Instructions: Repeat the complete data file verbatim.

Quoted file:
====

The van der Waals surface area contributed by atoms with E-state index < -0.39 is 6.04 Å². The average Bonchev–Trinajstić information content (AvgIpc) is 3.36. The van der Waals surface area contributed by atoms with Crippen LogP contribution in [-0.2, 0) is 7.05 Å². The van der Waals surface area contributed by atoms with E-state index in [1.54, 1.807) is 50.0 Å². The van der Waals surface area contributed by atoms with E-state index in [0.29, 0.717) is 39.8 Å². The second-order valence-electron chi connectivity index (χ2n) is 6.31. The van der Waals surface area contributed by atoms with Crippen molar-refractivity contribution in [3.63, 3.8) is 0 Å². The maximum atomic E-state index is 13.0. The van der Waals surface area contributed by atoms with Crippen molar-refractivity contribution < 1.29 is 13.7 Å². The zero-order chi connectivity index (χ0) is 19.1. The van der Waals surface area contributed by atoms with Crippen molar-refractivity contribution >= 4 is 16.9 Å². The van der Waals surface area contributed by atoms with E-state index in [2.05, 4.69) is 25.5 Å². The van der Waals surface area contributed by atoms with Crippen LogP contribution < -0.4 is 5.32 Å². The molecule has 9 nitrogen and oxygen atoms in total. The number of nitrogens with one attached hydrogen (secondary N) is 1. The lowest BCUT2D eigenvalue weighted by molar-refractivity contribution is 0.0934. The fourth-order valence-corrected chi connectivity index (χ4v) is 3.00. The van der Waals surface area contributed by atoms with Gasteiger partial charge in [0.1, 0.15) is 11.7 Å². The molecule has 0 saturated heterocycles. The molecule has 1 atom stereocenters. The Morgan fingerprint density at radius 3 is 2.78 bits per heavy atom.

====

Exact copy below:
The van der Waals surface area contributed by atoms with E-state index < -0.39 is 6.04 Å². The average Bonchev–Trinajstić information content (AvgIpc) is 3.36. The van der Waals surface area contributed by atoms with Crippen LogP contribution in [-0.2, 0) is 7.05 Å². The van der Waals surface area contributed by atoms with E-state index in [1.54, 1.807) is 50.0 Å². The van der Waals surface area contributed by atoms with E-state index in [0.29, 0.717) is 39.8 Å². The second-order valence-electron chi connectivity index (χ2n) is 6.31. The van der Waals surface area contributed by atoms with Crippen molar-refractivity contribution in [3.63, 3.8) is 0 Å². The maximum atomic E-state index is 13.0. The van der Waals surface area contributed by atoms with Crippen molar-refractivity contribution < 1.29 is 13.7 Å². The zero-order chi connectivity index (χ0) is 19.1. The van der Waals surface area contributed by atoms with Crippen molar-refractivity contribution >= 4 is 16.9 Å². The van der Waals surface area contributed by atoms with E-state index in [2.05, 4.69) is 25.5 Å². The van der Waals surface area contributed by atoms with Crippen LogP contribution < -0.4 is 5.32 Å². The molecule has 9 nitrogen and oxygen atoms in total. The number of nitrogens with one attached hydrogen (secondary N) is 1. The lowest BCUT2D eigenvalue weighted by molar-refractivity contribution is 0.0934. The fourth-order valence-corrected chi connectivity index (χ4v) is 3.00. The van der Waals surface area contributed by atoms with Gasteiger partial charge in [0.1, 0.15) is 11.7 Å². The molecule has 0 saturated heterocycles. The molecule has 1 atom stereocenters. The Morgan fingerprint density at radius 3 is 2.78 bits per heavy atom.